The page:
Obeah Woman

‘Obeah Woman’, a song recorded in concert in 1973 and released the following year on the live album It Is Finished, was one of three tracks recorded by Nina Simone based on originals by Exuma (the other two being ‘Dambala’ and ’22nd Century’). Born Tony McKay, Exuma was a Bahamian artist active in the Greenwich Village scene in the 1960s and who later released a series of albums in which he presented himself as a singer-priest known as “the Obeah man”, referring to the Caribbean magical practices of the same name.

The best of Exuma’s work can be found on the albums he released at the start of the 1970s. The first three albums (Exuma and Exuma II, both from 1970, and Do Wah Nanny, from 1971) contain songs that combine social commentary on contemporary urban conditions with invocations of characters and practices associated with Obeah They feature Exuma’s husky vocals and hyper-driven acoustic guitar accompanied by ankle bells, cowbells, sacred foot drums, cabasa, congas, background vocals, shouts and whistles. An obvious point of reference is the contemporaneous work of Dr. John, though Exuma’s particular brand of conjure was less well-known than the Night Tripper’s and its creator was also destined for a more obscure fate. There was also something more cosmic about Exuma’s work, the landscapes of which are as frequently posthuman as they are primordial. The first album’s cover bore a poem by the artist that described Exuma as a character “beyond the universe / a star that once lit Mars” and bore the message “the future is freedom, the past a chain / the present anybody’s game”.

It is not clear where Nina Simone encountered Exuma’s work (they would have been Greenwich Village contemporaries in the 60s) but she clearly found something in it that would allow her to play with notions of possession, ritual and altered states of consciousness. Converting Exuma’s ‘Obeah Man’ into ‘Obeah Woman’ allowed Simone to take on the role of priestess, a role she for which she was eminently suited. The performance that appears on It Is Finished opens with polyrhythmic percussion from the Nigerian drummer Babatunde Olatunji and Simone asserting that she wishes to take her time “gettin’ this one together”.  As the groove establishes itself, Simone tells her audience that she has “gotta go home”, asking them, “Do you know ’bout the Holy Roller Church? Ain’t that where I started?” To enthusiastic audience response, she claims “I’ve outgrown it now … I’m so proud that I did it … that I came through.” The references are ones she would later elaborate on in her autobiography. Although her mother had been a Methodist minister, Simone had favoured the music of the Holiness church (the “Holy-Rollers”) because “their prayer meetings were one great commotion, with people testifying and shouting all night. The music that went along with it had incredible rhythm, it sounded like it came straight out of Africa”. “Home”, then, would seem to possess at least a double meaning for Simone when she came to perform ‘Obeah Woman’, referring to both her childhood home of Tryon and the imagined and longed-for home of Africa (not long after this performance was recorded, Simone would move to Liberia).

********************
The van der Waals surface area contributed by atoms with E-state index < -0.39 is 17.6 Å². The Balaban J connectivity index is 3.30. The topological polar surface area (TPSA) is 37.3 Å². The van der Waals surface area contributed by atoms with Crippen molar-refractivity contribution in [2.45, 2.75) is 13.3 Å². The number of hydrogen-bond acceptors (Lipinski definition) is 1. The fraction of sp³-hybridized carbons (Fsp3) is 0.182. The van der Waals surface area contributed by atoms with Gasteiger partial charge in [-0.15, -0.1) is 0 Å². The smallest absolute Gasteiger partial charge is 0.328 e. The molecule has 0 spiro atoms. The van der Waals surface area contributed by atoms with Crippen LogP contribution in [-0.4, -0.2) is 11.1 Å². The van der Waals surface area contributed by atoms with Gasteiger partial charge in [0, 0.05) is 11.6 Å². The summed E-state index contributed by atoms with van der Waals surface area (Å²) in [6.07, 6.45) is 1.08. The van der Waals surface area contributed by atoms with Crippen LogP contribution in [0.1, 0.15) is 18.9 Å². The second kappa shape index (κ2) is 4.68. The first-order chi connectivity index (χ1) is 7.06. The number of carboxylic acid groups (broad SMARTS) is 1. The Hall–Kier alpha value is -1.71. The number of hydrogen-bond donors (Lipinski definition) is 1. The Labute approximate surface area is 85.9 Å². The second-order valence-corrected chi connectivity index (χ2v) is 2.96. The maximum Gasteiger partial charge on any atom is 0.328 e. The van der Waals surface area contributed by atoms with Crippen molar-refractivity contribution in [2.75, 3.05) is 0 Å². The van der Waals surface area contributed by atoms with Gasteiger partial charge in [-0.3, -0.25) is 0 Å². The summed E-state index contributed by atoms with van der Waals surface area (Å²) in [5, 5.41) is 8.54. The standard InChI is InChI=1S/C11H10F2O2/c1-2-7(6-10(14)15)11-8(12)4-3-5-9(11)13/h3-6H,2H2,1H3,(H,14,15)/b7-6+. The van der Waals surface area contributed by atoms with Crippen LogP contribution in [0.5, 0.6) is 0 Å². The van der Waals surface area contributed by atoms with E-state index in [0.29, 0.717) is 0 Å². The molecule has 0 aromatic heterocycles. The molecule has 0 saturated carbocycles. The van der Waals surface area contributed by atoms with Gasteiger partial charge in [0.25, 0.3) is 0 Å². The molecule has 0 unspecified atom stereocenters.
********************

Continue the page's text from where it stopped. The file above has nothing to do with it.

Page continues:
As she eases into the song, she seems keen to educate her audience: “do you know what an Obeah woman is?” To affirmative response she launches her version of Exuma’s lines: “I’m the Obeah woman, from beneath the sea / To get to Satan, you gotta pass through me”. The crowd roar their approval and clap along to the hypnotic beat. Simone continues, interweaving Exuma’s mythic lines with asides that clearly refer to her own life experience: “they call me Nina, and Pisces too / There ain’t nothin’ that I can’t do”, the latter appended with the ambiguous agency of “If I choose to … If you let me”. Indeed, ‘Obeah Woman’ plays out as a classic example of the double nature of possession; to possess something (forexample, to take ownership of a song through performance) and to be possessed by something (music, the act of musicking). In order to offer the illusion of power, control and affective dominance, Simone needs to give herself over to the driving, possessive force of what John Mowitt calls the “percussive field” and, even more, to the audience’s approval (signalled by shouted responses, handclaps and, presumably, body language), effectively making herself a vehicle through which the spirit of the performance, its Obeah, can be channelled. “I didn’t put that name on myself”, Simone confides after six minutes of possessed performance, “and I don’t like it sometimes”. As if realizing the façade could easily crumble, she suddenly commands her musicians to finish. The abruptness of the ending serves as indication of the fragility and liminality of the songspace. Just as the Obeah woman is a gatekeeper between the world above and that below, so she guards the sacred space opened up by the groove of ‘Obeah Woman’. When the song is “open” it can act as conduit for a crossing over, coming through or loss of self; when closed it remains only as memory of an epiphany.

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